God spoke to me very specifically about my child and the calling and destiny He had placed on his life and how he would turn so many hearts to God. He told me that yes, I did create a different world for him to live in but that He could still use me and he would still use Elijah. He told me He would begin using him even now at his very young age. “The things he has seen and went through will give him strength. He will be like a rock for many people who are hurting. His troubles will build him a firm foundation of trust and reliance on Me, and he will be okay. I have more love for him than you do. Do you not know this?”
SO, I guess I had to start trusting God that he could take my mess, take my son, and fix what I thought I had screwed up.
That’s what is so cool about God. God sees everything as fixable. We see our circumstances and our situations and can’t see past the emotion of it most of the time. It seems overwhelming and exhausting and God just sees a canvas. He sees a page with lines going every direction, scribbles, and things marked out and He thinks “Hmmm, what beautiful thing can I create out of this?”. There is always an eraser in one of God’s hands and a pencil in the other. It’s all fixable.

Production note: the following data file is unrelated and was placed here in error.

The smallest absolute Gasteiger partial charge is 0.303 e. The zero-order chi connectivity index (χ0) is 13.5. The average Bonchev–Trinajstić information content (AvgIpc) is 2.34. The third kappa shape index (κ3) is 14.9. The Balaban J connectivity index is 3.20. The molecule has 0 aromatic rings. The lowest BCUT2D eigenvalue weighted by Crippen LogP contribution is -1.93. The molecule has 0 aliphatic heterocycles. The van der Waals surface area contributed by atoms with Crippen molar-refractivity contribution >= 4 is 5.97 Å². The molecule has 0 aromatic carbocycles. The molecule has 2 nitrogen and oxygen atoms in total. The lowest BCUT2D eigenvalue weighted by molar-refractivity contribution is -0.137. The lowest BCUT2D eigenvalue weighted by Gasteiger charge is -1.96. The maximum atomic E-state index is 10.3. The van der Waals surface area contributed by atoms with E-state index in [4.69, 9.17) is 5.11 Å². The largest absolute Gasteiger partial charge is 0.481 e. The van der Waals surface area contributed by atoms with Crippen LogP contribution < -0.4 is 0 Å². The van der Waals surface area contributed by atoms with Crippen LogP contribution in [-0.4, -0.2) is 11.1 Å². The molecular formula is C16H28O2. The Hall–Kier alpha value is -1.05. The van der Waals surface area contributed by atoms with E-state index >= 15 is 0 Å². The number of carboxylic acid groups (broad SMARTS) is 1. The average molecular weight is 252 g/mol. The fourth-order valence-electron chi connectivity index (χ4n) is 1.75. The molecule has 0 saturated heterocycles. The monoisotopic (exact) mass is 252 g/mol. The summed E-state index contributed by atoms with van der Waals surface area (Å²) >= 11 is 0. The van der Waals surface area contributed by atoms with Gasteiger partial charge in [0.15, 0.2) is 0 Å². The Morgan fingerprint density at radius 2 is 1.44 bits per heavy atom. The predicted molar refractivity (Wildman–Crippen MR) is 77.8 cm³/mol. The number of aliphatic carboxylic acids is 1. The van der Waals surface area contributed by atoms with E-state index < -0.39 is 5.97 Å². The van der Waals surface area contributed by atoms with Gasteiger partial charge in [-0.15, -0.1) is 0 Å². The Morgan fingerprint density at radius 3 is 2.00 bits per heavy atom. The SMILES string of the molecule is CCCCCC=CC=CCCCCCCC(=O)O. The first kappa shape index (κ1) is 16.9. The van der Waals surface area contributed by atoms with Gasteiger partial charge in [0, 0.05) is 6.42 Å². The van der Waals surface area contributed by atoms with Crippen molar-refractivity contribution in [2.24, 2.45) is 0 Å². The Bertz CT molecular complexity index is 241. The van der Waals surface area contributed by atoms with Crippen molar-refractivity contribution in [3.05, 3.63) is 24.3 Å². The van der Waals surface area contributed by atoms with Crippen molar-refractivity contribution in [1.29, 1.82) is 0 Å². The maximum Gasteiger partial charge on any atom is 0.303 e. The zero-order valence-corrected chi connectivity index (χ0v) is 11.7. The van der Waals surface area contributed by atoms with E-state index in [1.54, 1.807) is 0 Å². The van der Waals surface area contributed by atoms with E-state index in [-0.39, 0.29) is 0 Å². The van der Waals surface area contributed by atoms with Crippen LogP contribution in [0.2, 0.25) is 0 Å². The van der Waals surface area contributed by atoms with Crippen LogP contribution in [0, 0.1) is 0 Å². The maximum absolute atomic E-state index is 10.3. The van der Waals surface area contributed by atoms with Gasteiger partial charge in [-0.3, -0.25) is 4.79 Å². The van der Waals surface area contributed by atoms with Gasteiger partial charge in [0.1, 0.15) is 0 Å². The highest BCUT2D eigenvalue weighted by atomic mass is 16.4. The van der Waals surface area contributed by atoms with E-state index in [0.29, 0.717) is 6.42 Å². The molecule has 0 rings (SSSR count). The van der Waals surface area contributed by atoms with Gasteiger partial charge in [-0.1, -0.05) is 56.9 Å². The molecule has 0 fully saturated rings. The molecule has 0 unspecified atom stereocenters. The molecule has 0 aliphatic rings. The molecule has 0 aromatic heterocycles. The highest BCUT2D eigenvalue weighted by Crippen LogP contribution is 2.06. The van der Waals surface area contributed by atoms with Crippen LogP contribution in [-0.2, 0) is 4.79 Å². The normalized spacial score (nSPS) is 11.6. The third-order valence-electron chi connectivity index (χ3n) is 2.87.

God isn’t scared of our huge failures and He isn’t worried about the final outcome. He already knows it and He already has our way out planned. He has actually already FIXED all of it. The creator knows exactly what to do to fix something that has been broken or damaged, which is why we contact a company when we have an issue with our washing machine or our heater goes out. We may not know what to do, but someone else does. And I don’t know about you but any time I have tried to fix something that I already knew I wasn’t prepared to fix, I just messed it up even more! It’s all fixable.
Not only did God help me with dealing with guilt and shame and give me a hope for Elijah’s future, but He has helped me so much in all of the practical ways. Which that’s what we need on the daily. Parenting isn’t always a super spiritual moment where your child asks you deep theological questions and is wanting to know the answers to life. No, sometimes parenting is getting through the day without losing your patience and yelling. Sometimes it is slowing down enough to notice you’ve been nodding your head yes and no while staring at your iPhone, not truly listening to a word your child is saying. (GUILTY!)